So now I had a beautiful section of cherry trunk, almost 2 metres long, waiting to be used. Only trouble was, I couldn’t lift it! FiL and I decided to cut it into two 1 metre sections that could be rolled out to his car. Now we wait for the seasoning process to be complete and we shall see what he can make.
In its place we have planted three Silver Birch trees. They’re small and thin, and need a little protection at the moment, but in time they will grow into a lovely grove.
Last summer we decided to get rid of one of the laurel bushes that had been planted in our borders. This bush stood next to The Den, about which I have written plenty. It provided a nice shade, but it also dominated everything else on that side of the garden, turning the grass brown and taking out ours and next door’s hedge.
Plus, it had grown too big. I couldn’t reach the top centre of the bush even when stood on the scaffold with a long-armed pruner in my outstretched hands. It was a monster of a bush!
As I’d learned from seeing the bay tree come down, I set about working my way around the tree, taking outer bits off first, disposing of the leaves and gradually bringing the branches in before taking out the main limbs and trunks. Slow and methodical seemed to be the key.
Slow and methodical is also important when dealing with wildlife. I had planned to take the tree down for a while, but knew it had several nests in it. I kept an eye over the spring and summer to see what activity there was, and eventually deduced they were empty. I think this one is a pigeon’s nest, though our friend Vikki mentioned that squirrels build nests too. So it could be either.
Something I didn’t realise about laurel until I started this work, was that it contains cyanide – prussic acid. Technically this makes it toxic to humans and animals. I discovered this when, following a bout of leaf pruning I got a faint whiff of marzipan. The bitter almond smell told me it was time to back away for a bit and go and check up.
An online search showed me that the main cause for worry would come as a result of reading tabloid newspapers. There are a few articles where CAPITAL LETTERS warn of DEADLY problems, but the more measured articles provided better reassurance. “Leaves and seeds may cause severe discomfort to humans if ingested”, you should avoid burning leaves, particularly in poorly ventilated areas, and the wood should be seasoned for as long as possible before burning. I had no plans to either eat or burn the leaves – they would be accepted by our local recycling centre – and I have enough wood stockpiled that it would be a good 3 years before I would need to burn any of this on our woodstove.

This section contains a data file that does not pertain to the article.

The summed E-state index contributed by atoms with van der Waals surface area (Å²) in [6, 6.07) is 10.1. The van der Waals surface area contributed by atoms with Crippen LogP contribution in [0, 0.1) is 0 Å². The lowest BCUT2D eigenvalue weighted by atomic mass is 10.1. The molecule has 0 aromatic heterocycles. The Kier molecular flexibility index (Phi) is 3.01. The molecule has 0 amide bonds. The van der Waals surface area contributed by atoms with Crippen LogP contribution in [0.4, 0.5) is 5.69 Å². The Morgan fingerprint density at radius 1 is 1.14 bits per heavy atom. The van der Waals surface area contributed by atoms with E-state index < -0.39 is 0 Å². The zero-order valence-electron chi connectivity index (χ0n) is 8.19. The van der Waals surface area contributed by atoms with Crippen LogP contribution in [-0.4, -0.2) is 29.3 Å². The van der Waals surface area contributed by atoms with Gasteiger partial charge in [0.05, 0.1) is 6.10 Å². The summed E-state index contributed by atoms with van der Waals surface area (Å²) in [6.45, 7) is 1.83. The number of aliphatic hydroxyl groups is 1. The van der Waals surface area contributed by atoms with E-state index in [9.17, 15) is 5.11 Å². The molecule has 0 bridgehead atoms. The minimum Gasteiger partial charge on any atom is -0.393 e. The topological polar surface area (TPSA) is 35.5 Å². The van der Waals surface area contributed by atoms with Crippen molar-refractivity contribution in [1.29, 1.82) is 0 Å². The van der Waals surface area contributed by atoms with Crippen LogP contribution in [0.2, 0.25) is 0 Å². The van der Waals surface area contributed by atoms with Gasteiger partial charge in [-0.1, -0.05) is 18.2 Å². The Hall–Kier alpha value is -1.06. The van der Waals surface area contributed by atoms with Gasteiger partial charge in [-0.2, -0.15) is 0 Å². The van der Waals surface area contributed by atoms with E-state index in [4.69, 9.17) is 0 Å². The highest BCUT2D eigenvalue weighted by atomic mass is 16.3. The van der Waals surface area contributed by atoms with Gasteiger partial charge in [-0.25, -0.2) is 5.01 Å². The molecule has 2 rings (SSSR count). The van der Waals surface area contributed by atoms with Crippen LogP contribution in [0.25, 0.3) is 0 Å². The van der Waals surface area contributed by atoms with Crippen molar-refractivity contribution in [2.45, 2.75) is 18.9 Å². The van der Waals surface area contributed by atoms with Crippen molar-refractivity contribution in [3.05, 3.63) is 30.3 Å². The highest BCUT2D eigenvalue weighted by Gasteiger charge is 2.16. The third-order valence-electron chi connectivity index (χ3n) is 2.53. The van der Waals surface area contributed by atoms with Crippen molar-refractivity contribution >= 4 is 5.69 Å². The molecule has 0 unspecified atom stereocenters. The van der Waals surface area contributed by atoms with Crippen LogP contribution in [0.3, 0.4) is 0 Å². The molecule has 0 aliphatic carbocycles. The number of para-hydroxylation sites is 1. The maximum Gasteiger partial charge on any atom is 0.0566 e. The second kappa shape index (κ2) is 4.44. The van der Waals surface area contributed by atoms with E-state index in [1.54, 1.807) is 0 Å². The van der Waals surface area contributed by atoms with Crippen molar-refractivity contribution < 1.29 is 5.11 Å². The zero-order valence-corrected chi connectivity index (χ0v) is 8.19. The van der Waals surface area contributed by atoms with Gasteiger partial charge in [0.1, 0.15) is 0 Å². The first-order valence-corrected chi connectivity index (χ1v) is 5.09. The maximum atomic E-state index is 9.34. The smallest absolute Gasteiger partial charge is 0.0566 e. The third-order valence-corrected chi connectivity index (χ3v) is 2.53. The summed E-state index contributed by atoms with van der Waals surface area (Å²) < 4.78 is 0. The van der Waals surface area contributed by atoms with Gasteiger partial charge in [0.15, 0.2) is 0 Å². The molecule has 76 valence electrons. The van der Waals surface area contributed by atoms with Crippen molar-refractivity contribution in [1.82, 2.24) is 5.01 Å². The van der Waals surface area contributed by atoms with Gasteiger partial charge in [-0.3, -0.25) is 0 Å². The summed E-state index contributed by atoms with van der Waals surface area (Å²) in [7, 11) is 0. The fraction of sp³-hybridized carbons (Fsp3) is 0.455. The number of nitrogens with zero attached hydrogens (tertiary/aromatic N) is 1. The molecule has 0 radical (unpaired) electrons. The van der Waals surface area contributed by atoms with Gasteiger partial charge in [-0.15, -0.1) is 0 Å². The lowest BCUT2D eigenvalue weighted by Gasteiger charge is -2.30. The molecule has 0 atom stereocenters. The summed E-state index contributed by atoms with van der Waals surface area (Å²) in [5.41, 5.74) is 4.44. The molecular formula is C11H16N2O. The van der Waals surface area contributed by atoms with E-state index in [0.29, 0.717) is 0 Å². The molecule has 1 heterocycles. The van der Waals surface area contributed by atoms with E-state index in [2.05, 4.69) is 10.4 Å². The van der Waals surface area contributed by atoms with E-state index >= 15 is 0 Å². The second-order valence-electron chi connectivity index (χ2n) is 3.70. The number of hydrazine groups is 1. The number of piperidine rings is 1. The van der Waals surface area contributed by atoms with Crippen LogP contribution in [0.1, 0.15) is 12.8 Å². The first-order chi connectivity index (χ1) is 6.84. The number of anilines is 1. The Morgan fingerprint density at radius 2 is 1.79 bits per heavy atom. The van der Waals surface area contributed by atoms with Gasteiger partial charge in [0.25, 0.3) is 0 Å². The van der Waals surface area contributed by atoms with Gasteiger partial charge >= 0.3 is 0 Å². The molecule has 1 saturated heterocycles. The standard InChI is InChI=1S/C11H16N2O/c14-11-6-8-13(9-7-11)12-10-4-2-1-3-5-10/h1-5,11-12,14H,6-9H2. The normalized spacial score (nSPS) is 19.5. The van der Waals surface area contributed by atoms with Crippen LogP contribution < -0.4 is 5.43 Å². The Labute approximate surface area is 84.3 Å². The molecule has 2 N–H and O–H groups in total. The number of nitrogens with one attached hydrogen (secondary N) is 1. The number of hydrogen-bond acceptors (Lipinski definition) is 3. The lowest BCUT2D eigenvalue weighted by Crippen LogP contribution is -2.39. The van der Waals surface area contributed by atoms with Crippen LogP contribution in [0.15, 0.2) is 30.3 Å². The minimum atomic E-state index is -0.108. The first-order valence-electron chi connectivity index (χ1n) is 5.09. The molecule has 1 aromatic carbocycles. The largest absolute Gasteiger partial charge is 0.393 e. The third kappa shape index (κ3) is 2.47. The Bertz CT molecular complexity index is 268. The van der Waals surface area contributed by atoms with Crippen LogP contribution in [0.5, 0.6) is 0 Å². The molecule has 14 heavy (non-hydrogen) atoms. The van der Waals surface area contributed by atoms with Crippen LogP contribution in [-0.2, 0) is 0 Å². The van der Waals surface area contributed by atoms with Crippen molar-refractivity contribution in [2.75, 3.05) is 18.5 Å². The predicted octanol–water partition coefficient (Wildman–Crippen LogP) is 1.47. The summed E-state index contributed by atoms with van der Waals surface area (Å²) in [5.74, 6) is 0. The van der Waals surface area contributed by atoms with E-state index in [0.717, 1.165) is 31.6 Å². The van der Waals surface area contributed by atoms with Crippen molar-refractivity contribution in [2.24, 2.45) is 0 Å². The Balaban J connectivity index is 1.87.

Interestingly, this spring, the Muntjac Deer that come into our garden stripped the bottom metre of leaves off another laurel in our garden, leaving a neat line of bare twigs. The deer are still coming back and attacking our veg plot, so I guess they haven’t suffered any ill effects from the laurel.
As with the cherry, I decided that I would dig the root ball out rather than bring in our friend’s stump grinder. (I was still a little worried about the cyanide, and thought the grinder would raise a more noticeable cloud of the gas.) So, a week or so was spent shovelling and digging around the roots, cutting sections of them out to release the main ball. Eventually I had a stump in a hole and three long trunks to deal with. A bit of heaving and huffing and the stump was out and the hole filled. No sign left of the laurel.
We did intend to plant a wild hedge in the space – quite fancied the idea of picking our own sloes to make sloe gin. Somehow or other though, the patch has been covered with potatoes. It looks like there will be a good crop at least.
In the next blog I shall talk about what I do with the cut logs and branches. So, back to making things soon…